If I've learned anything throughout my travels, it's to try to live in the moment as much as possible.
Note: If you happened across this post randomly, I suggest that you first read the previous post here because this a continuation of my Miyajima Island adventure!
When I left Miyajima Island the day before, I knew I had to find a reason to come back. After all, I had one more whole day in Hiroshima and I couldn't think of a better way to spend it!
This day started off pretty much the same as the day before: woke up, breakfast and coffee, grabbed drinks from Family Mart, then set out on my way.
I was so proud of myself because I managed to make it all the way to the Miyajima ferry port without using my GPS this time! It felt so good to be able to completely absorb my surroundings as I walked to the station without staring at my phone screen the whole time. When I travel (and in life) I try my best to be on my phone as little as possible so that I can immerse myself in my surroundings without distractions, but when I'm depending on a GPS to get around, that can prove difficult.
Since I wasn't constantly checking my phone to make sure I didn't miss my train stop, I was also able to enjoy the 45-minute train ride. Looking out the window and watching the Japanese landscapes slide past me is one of my favorite things to do.
If I've learned anything throughout my travels, it's to try to live in the moment as much as possible. Other than taking photos and using Maps, I try to keep my phone away. It's easy to get caught up in the social media aspect of traveling and want to take Snapchats and Instagram posts of everything you do, but only when you put your phone away can you be truly immersed.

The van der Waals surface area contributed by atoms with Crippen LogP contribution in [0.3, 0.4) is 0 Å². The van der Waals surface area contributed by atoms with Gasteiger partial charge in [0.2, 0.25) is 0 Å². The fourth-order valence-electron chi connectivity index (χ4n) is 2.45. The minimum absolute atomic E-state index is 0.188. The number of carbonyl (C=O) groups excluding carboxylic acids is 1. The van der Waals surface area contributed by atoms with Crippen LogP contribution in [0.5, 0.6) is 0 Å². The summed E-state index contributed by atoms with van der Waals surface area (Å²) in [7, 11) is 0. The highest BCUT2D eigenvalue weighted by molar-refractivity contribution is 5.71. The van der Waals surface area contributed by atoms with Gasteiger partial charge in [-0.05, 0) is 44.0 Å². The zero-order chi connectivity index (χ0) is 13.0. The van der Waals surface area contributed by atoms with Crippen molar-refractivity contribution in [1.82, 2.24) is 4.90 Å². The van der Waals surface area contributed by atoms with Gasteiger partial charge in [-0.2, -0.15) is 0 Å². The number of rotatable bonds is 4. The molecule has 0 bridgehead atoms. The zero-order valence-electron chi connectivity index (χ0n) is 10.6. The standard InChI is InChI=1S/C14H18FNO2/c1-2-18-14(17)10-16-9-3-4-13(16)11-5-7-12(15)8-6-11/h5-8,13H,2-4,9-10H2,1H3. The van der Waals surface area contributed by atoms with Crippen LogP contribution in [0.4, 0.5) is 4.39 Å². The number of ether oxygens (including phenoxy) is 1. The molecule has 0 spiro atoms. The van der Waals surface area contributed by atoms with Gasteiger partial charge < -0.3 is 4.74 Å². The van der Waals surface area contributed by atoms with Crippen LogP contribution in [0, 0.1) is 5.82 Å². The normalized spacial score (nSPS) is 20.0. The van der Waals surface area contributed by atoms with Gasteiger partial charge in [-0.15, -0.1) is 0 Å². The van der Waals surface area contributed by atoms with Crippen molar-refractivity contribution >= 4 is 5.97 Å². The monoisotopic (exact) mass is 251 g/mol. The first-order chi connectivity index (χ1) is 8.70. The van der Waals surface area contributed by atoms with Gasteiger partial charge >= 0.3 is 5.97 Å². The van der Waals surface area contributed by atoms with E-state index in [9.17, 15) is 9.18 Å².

Once I reached the train station, I walked to the ferry port and boarded the ferry to Miyajima Island. I almost wished the ferry ride was longer than 10 minutes because it's such an enjoyable ride!
Since I already took the time to explore the island the day before, I set aside this day for some hiking. Mount Misen is the highest mountain on the island and I knew I wouldn't forgive myself if I didn't hike it.
Just an aside: you don't have to hike the mountain to enjoy the view from the top. There is also a ropeway that can take you up the mountain if you aren't able to hike it or are on a time constraint. The ropeway is super convenient because you can choose to buy tickets for a round trip which is about $18USD per adult or you can buy a one-way ticket and hike up or down the mountain on foot for about $10USD. Information about the ropeway prices and hours are here (not sponsored).
After I got off the ferry, it took me a good 30-45 minutes to even find the entrance to the mountain hiking trail. I don't know if it was actually hard to find or if I was just oblivious...but I eventually found the entrance and set on my way.
There were very few other tourists who chose to hike the mountain that day, so for most of the hike I was alone and only passed a few people on the way. While I was hiking along the wooded path, I heard a loud rustle in the woods and whipped around to see that there was a doe to my left and a fawn to my right. The moment was surreal. I mean, I suppose it makes sense that the wild, island deer would make their way to the forests and the mountains, but for some reason I didn't expect to see them.